The bus was headed to the Stann Creek district of Belize, where a local shamana would offer a talk about jungle plants and Mayan ceremonies. Marlene had booked the …
The bus was headed to the Stann Creek district of Belize, where a local shamana would offer a talk about jungle plants and Mayan ceremonies. Marlene had booked the excursion out of curiosity. She had worked, back in Cuba, with santeria practitioners and wondered how different shamans and santeros would be. She wasn't a believer, however, and her forays into the occult had only served to confirm her mistrust in their practitioners.
Sarita wasn't interested in going at first but changed her mind when she found out that Carloalberto, Helen and Emma were among the passengers.
Marlene hadn't seen these three after discovering Carloalberto and Helen's "shenanigans." Maybe he had acted fast enough, and his wife didn't suspect anything. Maybe she didn't care, or it didn't occur to her to consider the screenwriter a rival.
Helen kept checking her cell phone and complaining about poor Internet connection. Emma looked out the window, seemingly bored. Carloalberto, sitting in the middle, divided his attention between the two women.
The road led to the Cockscomb Basin Wildlife Sanctuary, the only jaguar preserve in the world. A few tourists craned their necks outside, hoping to get a glimpse of a wandering jaguar although the guide, a short, muscular young man named Pedro, had already told them that it was extremely rare to see one in daylight.
To keep them entertained during the two-hour trip, Pedro told them about the Mayan civilization that had inhabited the area long before the arrival of the Spanish conquistadores: their use of obsidian tools, their ball games and elaborate calendar.
"So what happened to them?" a tourist asked. "Why did they disappear?"
"They didn't disappear," the guide replied. "Look at me! I am Mayan. My wife and I speak Maya at home. The shamana we are going to see and her family are all Mayan. Although many of the original inhabitants of this region up and left, possibly because of a drought, others stayed and mixed with Olmecs and Toltecs, and later with the Spaniards. We are still here, but hidden in plain sight."
Helen started taking pictures of the landscape, Pedro, other passengers, and a few selfies for good measure. Emma rolled her eyes but said nothing. Carloalberto was active in the selfie-taking maneuver. Except for Sarita, who looked enthralled, no one else on the bus seemed to recognize him.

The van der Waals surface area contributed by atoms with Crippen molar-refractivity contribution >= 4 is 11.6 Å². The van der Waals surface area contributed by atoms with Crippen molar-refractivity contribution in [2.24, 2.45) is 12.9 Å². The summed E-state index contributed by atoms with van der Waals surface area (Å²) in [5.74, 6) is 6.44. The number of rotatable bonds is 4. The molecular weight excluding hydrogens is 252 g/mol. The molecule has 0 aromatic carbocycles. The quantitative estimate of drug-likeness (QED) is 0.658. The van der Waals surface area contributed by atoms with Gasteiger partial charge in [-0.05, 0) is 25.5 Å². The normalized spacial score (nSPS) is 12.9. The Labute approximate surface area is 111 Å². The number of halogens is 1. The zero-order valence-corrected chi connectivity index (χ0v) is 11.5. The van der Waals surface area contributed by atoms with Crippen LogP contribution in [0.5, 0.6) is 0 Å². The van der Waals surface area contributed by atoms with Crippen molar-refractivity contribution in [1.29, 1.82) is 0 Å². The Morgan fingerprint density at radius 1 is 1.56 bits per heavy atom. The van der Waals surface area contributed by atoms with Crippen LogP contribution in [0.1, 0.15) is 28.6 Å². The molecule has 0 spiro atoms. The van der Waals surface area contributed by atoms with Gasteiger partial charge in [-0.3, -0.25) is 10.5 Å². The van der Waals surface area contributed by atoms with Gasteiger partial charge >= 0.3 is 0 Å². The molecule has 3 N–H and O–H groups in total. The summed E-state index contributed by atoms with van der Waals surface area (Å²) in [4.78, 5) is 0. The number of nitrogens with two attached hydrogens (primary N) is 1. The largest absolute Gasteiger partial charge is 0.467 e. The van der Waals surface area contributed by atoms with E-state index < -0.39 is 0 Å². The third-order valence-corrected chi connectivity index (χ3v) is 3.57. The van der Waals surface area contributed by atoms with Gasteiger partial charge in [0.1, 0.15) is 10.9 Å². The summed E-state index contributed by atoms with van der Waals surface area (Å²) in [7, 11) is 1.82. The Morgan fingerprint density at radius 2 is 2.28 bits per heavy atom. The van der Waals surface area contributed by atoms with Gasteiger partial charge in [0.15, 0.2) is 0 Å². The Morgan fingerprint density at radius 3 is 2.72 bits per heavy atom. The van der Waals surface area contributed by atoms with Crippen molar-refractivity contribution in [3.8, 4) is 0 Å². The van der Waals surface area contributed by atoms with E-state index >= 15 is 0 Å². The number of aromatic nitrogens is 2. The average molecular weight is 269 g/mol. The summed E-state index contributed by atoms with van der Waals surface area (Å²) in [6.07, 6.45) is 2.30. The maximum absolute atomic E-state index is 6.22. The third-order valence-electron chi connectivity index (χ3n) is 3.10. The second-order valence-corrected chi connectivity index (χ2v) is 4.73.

"Are you sure that you and your friends aren't the only ones who watch this 'Terrific Two' program?" Marlene whispered to her niece.
"Of course not! It's very popular!" the girl replied, offended. "The problem is that this bus is full of people who live under a rock."
The shamana's domain was a compound built around a big palapa structure. A small house and several straw huts were scattered nearby. There were mango and orange trees, flowering shrubs and blooming orchids everywhere.
The group was led to the palapa, where they sat on red, blue and yellow cushions on the floor. The shamana, a short woman with jet black hair and intense obsidian eyes, brought them snacks: Mayan-style chocolate mixed with cornmeal, ripe mangoes and round pastries drizzled with honey.
Her talk revolved around green medicine and herbal remedies.
"The cocolmeca or male dioscorea has a Viagra-like effect," she said with a wink. "Boil it in water and take three cups per day. The results are miraculous!"
A few tourists took note, either using their Smartphones or on old-fashioned pieces of paper. Carloalberto asked the shamana if he could record her talk. She agreed.
Afterwards, when she got ready to take them for a walk of the botanical garden, Helen asked, "Aren't we going to do some kind of ceremony first?"
"I could do a tzite seeds reading," the shamana answered. "The tzite is one of our most sacred trees. But bear in mind that I tell it as I see it. Sometimes people get bad news and yell at me. This isn't 'for entertainment only,' as clairvoyants do in your country. Here, you have to be willing to hear the truth."
"And how much would that be?" another tourist asked.
"Only $20 per person," the shamana replied, "because readings weren't included in the original tour."
The botanical garden walk was forgotten as the tourists got in line for their readings.
"What a waste of time and money," Marlene complained.
But she got in line as well.
The readings were fast. A quick and dirty consultation, Marlene thought. Most people were beaming when they came out of the straw hut where the shamana had set up shop.
"She talked as if she had known me my whole life!"
"Everything that she said was true..."
Ah, Americans were so naive. Marlene shook her head, by now convinced that the shamana was an astute con artist. How come no one had received the promised bad news?
Still, she couldn't avoid a feeling of apprehension when her turn came, and she sat in front of the woman, who wore a red and white rug that smelled strongly of copal. The shamana opened a blue cloth bag ("my sacred bundle," she called it), took out a bunch of bright red seeds, blew on them, prayed quietly and spread them over the dirt floor.
"Your life is going to change," she said.
Marlene waited, unimpressed. Weren't most lives constantly changing?
"You used to make a living following blood trails, and you'll do it once more," the shamana went on. "You are a natural born bloodhound, and soon you'll be following a trail again."
The Spanish version of this story is on Page C4.
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